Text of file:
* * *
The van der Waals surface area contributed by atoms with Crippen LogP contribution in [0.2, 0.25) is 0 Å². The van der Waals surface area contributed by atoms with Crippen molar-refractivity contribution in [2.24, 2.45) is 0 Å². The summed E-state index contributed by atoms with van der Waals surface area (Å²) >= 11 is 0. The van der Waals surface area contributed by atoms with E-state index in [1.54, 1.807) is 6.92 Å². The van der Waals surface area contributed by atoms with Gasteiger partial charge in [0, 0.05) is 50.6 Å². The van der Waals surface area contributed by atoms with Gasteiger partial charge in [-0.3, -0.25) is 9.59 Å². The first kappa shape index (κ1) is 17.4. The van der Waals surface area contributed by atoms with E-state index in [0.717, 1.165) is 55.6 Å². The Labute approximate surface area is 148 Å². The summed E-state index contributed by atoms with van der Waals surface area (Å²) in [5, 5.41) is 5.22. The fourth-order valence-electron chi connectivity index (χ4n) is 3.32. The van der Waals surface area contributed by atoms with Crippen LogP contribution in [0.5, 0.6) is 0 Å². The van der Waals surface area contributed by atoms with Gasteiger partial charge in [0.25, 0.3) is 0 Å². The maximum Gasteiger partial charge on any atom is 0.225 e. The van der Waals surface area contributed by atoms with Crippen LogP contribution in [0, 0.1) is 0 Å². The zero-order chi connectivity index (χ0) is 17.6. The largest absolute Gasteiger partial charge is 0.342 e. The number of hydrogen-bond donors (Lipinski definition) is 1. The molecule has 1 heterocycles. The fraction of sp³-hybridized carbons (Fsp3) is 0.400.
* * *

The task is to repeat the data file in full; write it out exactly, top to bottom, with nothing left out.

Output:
The van der Waals surface area contributed by atoms with Crippen LogP contribution in [0.2, 0.25) is 0 Å². The van der Waals surface area contributed by atoms with Crippen molar-refractivity contribution in [2.24, 2.45) is 0 Å². The summed E-state index contributed by atoms with van der Waals surface area (Å²) >= 11 is 0. The van der Waals surface area contributed by atoms with E-state index in [1.54, 1.807) is 6.92 Å². The van der Waals surface area contributed by atoms with Gasteiger partial charge in [0, 0.05) is 50.6 Å². The van der Waals surface area contributed by atoms with Gasteiger partial charge in [-0.3, -0.25) is 9.59 Å². The first kappa shape index (κ1) is 17.4. The van der Waals surface area contributed by atoms with E-state index in [0.717, 1.165) is 55.6 Å². The Labute approximate surface area is 148 Å². The summed E-state index contributed by atoms with van der Waals surface area (Å²) in [5, 5.41) is 5.22. The fourth-order valence-electron chi connectivity index (χ4n) is 3.32. The van der Waals surface area contributed by atoms with Crippen LogP contribution in [0.5, 0.6) is 0 Å². The van der Waals surface area contributed by atoms with Gasteiger partial charge in [0.25, 0.3) is 0 Å². The maximum Gasteiger partial charge on any atom is 0.225 e. The van der Waals surface area contributed by atoms with Crippen LogP contribution in [0, 0.1) is 0 Å². The zero-order chi connectivity index (χ0) is 17.6. The largest absolute Gasteiger partial charge is 0.342 e. The number of hydrogen-bond donors (Lipinski definition) is 1. The molecule has 1 heterocycles. The fraction of sp³-hybridized carbons (Fsp3) is 0.400.